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Setting the Stage for an AI Driven Future – Tech in India!

Artificial intelligence has played a disruptive role in the global economy, redefining the way companies around the world operate their business and maximize profits. Countries like China and the USA are in the race for AI supremacy by outbidding each other with newer technologies and innovations.

India is one of the later entrants on the AI scene, but it is by no means a shy one. In a study conducted by Salesforce, India ranked third (after Singapore and Hong Kong) on artificial intelligence readiness in the APAC region. The country’s public and private entities are now in the process of designing an AI framework that would scale up its adoption.

Given the scenario, we found that it was time to take a closer look at the current AI ecosystem in India – entrepreneurs, researchers, data scientists and AI leads of large corporations – and shed light on the strengths, weaknesses and growth potential of artificial intelligence in India. Here are the highlights of our findings using Raghav Bharadwaj’s research material from Emerj Artificial Intelligence.

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AI adoption and potential in India – an overview

The Government of India is keen on using AI for socio-economic development and wants to establish a formal policy in place for the same. It has commissioned the country’s premier think tank, Niti Aayog, to create a national strategy on AI. Niti Aayog proposes AI applications in three main areas:

  • Precision agriculture – increasing farm yields with real-time advisory based on satellite imagery, weather data, etc
  • Healthcare – preventive healthcare to reduce costs and ensure better patient recovery
  • Languages – Creating a natural language processing platform for 22 Indian languages to aid in conversation and counseling

The government’s ambitious plans to augment AI adoption in the country have created widespread opportunities for private players who are taking on government contracts, thereby enhancing the AI ecosystem with new technologies and startups. Simultaneously, tech companies have been bullish in onboarding AI solutions. Global and domestic tech giants, such as Google, Walmart Labs, Flipkart, etc, have invested in or acquired AI startups/companies to embed themselves into the ecosystem further. A prime example of this is an investment of 4.3 million CHF by the Indian conglomerate Mahindra & Mahindra in Switzerland’s agritech company Gamaya SA. Through this investment, Gamaya will scale up its precision agriculture and digital farming technologies worldwide.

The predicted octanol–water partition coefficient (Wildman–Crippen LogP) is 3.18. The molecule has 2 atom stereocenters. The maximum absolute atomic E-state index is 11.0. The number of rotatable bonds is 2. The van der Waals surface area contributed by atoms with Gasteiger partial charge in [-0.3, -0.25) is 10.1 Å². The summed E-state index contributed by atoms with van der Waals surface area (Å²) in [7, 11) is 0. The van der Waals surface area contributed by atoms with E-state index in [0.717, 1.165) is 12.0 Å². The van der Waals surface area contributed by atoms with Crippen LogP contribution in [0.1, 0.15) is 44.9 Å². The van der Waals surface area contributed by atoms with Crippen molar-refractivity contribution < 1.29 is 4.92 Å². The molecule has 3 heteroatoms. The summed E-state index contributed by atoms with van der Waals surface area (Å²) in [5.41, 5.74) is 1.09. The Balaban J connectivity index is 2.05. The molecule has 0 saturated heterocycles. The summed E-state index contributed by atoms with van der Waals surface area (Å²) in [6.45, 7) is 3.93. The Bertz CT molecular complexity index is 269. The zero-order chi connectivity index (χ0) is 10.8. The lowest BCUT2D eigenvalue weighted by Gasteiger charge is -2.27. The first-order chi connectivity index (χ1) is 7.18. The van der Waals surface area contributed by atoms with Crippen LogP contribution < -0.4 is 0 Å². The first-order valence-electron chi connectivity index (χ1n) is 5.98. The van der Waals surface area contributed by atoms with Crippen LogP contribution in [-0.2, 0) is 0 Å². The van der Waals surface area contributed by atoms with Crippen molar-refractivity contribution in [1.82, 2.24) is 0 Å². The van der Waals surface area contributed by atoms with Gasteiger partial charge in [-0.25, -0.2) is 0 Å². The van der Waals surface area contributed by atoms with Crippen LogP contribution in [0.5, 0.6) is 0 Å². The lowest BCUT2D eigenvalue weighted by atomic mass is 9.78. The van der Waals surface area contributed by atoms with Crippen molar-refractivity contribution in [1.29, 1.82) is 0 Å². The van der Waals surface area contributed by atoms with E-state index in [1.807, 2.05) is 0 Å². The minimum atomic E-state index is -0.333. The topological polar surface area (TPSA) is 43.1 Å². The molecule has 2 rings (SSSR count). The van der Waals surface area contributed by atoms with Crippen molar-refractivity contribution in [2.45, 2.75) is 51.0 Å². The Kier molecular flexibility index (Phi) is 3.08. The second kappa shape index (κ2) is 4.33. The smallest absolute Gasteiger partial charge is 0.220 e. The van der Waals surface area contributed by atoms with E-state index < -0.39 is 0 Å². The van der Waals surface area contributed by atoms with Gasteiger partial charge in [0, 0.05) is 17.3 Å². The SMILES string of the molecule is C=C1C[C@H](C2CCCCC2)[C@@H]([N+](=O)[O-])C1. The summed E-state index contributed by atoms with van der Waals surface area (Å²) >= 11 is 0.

Strengths and opportunities

Despite being late in joining the AI revolution, members of the AI community in India are optimistic that it will be integrated into the economy very quickly. They also anticipate a greater role for India in the global AI landscape.

There are several factors that validate this optimism, the main one being a strong foundation in IT and ITeS services (7.7% of India’s GDP). This will enable tech providers to transition into AI services effortlessly. Tech cities such as Bangalore and Hyderabad are primed for AI-driven innovation.